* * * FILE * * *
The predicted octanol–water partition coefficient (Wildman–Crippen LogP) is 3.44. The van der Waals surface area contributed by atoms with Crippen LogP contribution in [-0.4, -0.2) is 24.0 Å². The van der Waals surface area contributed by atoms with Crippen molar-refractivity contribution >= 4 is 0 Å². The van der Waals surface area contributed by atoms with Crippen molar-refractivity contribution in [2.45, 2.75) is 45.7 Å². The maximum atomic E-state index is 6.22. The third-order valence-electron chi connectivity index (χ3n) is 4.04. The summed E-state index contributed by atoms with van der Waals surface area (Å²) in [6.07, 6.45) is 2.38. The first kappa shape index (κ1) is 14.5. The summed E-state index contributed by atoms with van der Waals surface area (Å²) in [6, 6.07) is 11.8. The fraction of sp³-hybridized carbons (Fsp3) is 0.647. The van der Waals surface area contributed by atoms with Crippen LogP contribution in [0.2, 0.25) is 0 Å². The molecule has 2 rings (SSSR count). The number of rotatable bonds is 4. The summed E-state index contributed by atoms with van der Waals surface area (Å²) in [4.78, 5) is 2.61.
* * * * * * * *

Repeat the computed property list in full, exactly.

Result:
The predicted octanol–water partition coefficient (Wildman–Crippen LogP) is 3.44. The van der Waals surface area contributed by atoms with Crippen LogP contribution in [-0.4, -0.2) is 24.0 Å². The van der Waals surface area contributed by atoms with Crippen molar-refractivity contribution >= 4 is 0 Å². The van der Waals surface area contributed by atoms with Crippen molar-refractivity contribution in [2.45, 2.75) is 45.7 Å². The maximum atomic E-state index is 6.22. The third-order valence-electron chi connectivity index (χ3n) is 4.04. The summed E-state index contributed by atoms with van der Waals surface area (Å²) in [6.07, 6.45) is 2.38. The first kappa shape index (κ1) is 14.5. The summed E-state index contributed by atoms with van der Waals surface area (Å²) in [6, 6.07) is 11.8. The fraction of sp³-hybridized carbons (Fsp3) is 0.647. The van der Waals surface area contributed by atoms with Crippen LogP contribution in [0.2, 0.25) is 0 Å². The molecule has 2 rings (SSSR count). The number of rotatable bonds is 4. The summed E-state index contributed by atoms with van der Waals surface area (Å²) in [4.78, 5) is 2.61.